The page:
Using DELETE CASCADE Option for Foreign Keys
By: Ben Snaidero | Comments (11) | Related: 1 | 2 | 3 | 4 | 5 | 6 | More > Database Design
Referential integrity is a very important thing to consider when designing a database. In my years as a DBA I've seen database designs that sit on both ends of the spectrum, none at all and cases where every table is linked to multiple tables. While the later certainly can be a little more difficult to work with it ensures the integrity of your data stays intact. The other end provides much more flexibility when it comes to updating and deleting data from your database, whether it's being done through the application or directly on the backend, but has the issue of possible orphan records if things are not done properly. This tip will look at the DELETE CASCADE option when creating foreign key constraints and how it helps keep the referential integrity of your database intact.
Before we get into the details of the DELETE CASCADE option I wanted to mention that there is another option you can use when creating foreign keys on tables, UPDATE CASCADE. I left out any details regarding this option from this tip as this is only necessary when the columns that are part of the foreign key are updated. In my past experience I've never had to update one of these columns since foreign keys are almost always created on key columns. I am sure there are cases where this is needed, but for this tip we are just going to focus on the DELETE CASCADE option.
Sample SQL Server Table Setup
For this example we will create two sample tables that have a foreign key relationship between them. The parent table has 99,999 records in it and the corresponding child table has 19 records for each record in the parent. Here is the DDL code:
-- Table creation logic --parent table CREATE TABLE [dbo].[Order]( [OrderID] [bigint] NOT NULL, [OrderData] [varchar](10) NOT NULL, CONSTRAINT [PK_Order_1] PRIMARY KEY CLUSTERED ([OrderID] ASC) ) GO -- child table CREATE TABLE [dbo].[OrderDetail]( [OrderDetailID] [bigint] NOT NULL, [OrderID] [bigint] NULL, [OrderData] [varchar](10) NULL, CONSTRAINT [PK_OrderDetail] PRIMARY KEY CLUSTERED ([OrderDetailID] ASC) ) GO -- foreign key constraint ALTER TABLE [dbo].[OrderDetail] WITH CHECK ADD CONSTRAINT [FK_OrderDetail_Order] FOREIGN KEY([OrderID]) REFERENCES [dbo].[Order] ([OrderID]) ON DELETE CASCADE GO -- data load DECLARE @val BIGINT DECLARE @val2 BIGINT SELECT @val=1 WHILE @val < 100000 BEGIN INSERT INTO dbo.[Order] VALUES(@val,'TEST' + CAST(@val AS VARCHAR)) SELECT @val2=1 WHILE @val2 < 20 BEGIN INSERT INTO dbo.[OrderDetail] VALUES ((@val*100000)[email protected],@val,'TEST' + CAST(@val AS VARCHAR)) SELECT @[email protected]+1 END SELECT @[email protected]+1 END GO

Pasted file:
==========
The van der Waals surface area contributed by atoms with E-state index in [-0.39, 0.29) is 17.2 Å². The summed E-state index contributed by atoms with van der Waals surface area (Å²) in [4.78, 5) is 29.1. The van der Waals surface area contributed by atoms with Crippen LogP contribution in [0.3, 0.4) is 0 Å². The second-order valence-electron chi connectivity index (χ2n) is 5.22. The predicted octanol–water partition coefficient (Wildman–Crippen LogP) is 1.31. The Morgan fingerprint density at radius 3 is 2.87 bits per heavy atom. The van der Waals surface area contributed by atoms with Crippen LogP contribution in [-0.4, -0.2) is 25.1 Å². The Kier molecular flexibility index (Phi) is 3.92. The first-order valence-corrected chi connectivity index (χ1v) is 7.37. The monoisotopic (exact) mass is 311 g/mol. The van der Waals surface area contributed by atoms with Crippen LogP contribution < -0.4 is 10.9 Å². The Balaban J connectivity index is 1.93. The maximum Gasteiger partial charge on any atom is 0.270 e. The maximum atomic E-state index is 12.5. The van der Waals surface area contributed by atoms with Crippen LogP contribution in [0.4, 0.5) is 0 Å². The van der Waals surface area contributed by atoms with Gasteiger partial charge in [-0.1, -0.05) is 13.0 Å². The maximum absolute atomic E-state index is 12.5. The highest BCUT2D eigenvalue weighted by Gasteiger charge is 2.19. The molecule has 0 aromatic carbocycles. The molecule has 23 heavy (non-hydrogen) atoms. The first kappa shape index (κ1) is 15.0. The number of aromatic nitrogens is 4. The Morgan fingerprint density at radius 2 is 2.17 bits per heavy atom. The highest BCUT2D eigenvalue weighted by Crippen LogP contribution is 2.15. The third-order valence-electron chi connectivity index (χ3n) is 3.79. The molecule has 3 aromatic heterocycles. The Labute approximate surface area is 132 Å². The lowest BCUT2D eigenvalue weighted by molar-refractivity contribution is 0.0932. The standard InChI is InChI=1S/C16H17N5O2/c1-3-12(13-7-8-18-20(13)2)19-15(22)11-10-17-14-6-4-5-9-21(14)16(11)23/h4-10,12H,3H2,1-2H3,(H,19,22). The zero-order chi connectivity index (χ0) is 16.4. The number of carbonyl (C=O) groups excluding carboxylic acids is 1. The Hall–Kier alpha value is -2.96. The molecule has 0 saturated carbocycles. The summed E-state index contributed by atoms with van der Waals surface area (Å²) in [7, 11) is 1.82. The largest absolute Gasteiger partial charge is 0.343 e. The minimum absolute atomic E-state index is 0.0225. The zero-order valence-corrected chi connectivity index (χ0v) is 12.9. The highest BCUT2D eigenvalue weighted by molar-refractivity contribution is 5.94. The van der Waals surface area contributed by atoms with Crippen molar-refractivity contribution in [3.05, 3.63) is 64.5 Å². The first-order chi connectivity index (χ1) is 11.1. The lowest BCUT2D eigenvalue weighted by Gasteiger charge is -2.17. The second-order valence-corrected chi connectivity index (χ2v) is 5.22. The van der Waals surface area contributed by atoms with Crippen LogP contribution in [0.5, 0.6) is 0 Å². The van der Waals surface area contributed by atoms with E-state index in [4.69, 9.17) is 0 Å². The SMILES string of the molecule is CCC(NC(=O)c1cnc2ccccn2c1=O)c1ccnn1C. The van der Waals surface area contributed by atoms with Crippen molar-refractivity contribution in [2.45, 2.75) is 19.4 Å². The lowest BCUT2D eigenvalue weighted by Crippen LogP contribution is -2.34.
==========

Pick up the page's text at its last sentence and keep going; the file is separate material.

Now that we have some data, let's remove a record from the [Order] table. Here is the code. Note: I've added a "DBCC DROPCLEANBUFFERS" to each DML query to ensure there is no data in the cache before we run the statement.
DBCC DROPCLEANBUFFERS GO DELETE FROM [Order] WHERE OrderID=24433 GO
After running this statement we can query the [OrderDetail] table and verify that the records were removed. To get an idea of what needs to be done to if we did not have the DELETE CASCADE option set let's remove it and see what happens. Here is the code:
ALTER TABLE [dbo].[OrderDetail] DROP CONSTRAINT [FK_OrderDetail_Order] GO ALTER TABLE [dbo].[OrderDetail] WITH CHECK ADD CONSTRAINT [FK_OrderDetail_Order] FOREIGN KEY([OrderID]) REFERENCES [dbo].[Order] ([OrderID]) GO
Now let's run the following code, remembering that we have to delete the records from [OrderDetail] first as DELETE CASCADE option has been removed from the foreign key. You can see how the previous example is much simpler as it only requires one DELETE statement. Imagine if we had 5 or 6 tables with foreign keys into this parent table. To remove the parent record we would have to have a separate delete statement for each of these child tables.
DBCC DROPCLEANBUFFERS GO DELETE FROM [OrderDetail] WHERE OrderID=24032 DELETE FROM [Order] WHERE OrderID=24032 GO
Let's also take a look a the performance differences of these two approaches. Below is a SQL Profiler output from both DELETE scenarios. You can see from this trace using the DELETE CASCADE option also uses less resources than doing the DELETE with a separate statement.
|DELETE CASCADE||CPU (ms)||Reads||Writes||Duration|
One of the SQL Server best practices I follow is to always index any foreign key columns as they are always very heavily used both in WHERE clauses and to join tables. Let's add an index to the [OrderDetail] table and run through the same scenario as in the example above. Here is the DDL code for the index:
CREATE NONCLUSTERED INDEX IX_OrderDetail_OrderID ON dbo.[OrderDetail] (OrderID) GO
And here is the new code for the DELETE statements along with the statement to remove the DELETE CASCADE OPTION. Note: All that is changed here is the OrderIDs
DBCC DROPCLEANBUFFERS GO DELETE FROM [OrderDetail] WHERE OrderID=90032 DELETE FROM [Order] WHERE OrderID=90032 GO ALTER TABLE [dbo].[OrderDetail] WITH CHECK ADD CONSTRAINT [FK_OrderDetail_Order] FOREIGN KEY([OrderID]) REFERENCES [dbo].[Order] ([OrderID]) ON DELETE CASCADE GO DBCC DROPCLEANBUFFERS GO DELETE FROM [Order] WHERE OrderID=90433 GO
Looking at the results below we can see that with proper indexing we see almost no performance difference between the two methods. As I mentioned above though, using the DELETE CASCADE option does have the benefit of keeping your SQL code much simpler in that you only have to delete from the top level parent and all the child data is cleaned up automatically.
|DELETE CASCADE||CPU (ms)||Reads||Writes||Duration|
- Syntax for creating foreign key constraints
- SQL Server will not let you create a constraint that has multiple cascade paths
- Read more information about other cascade options
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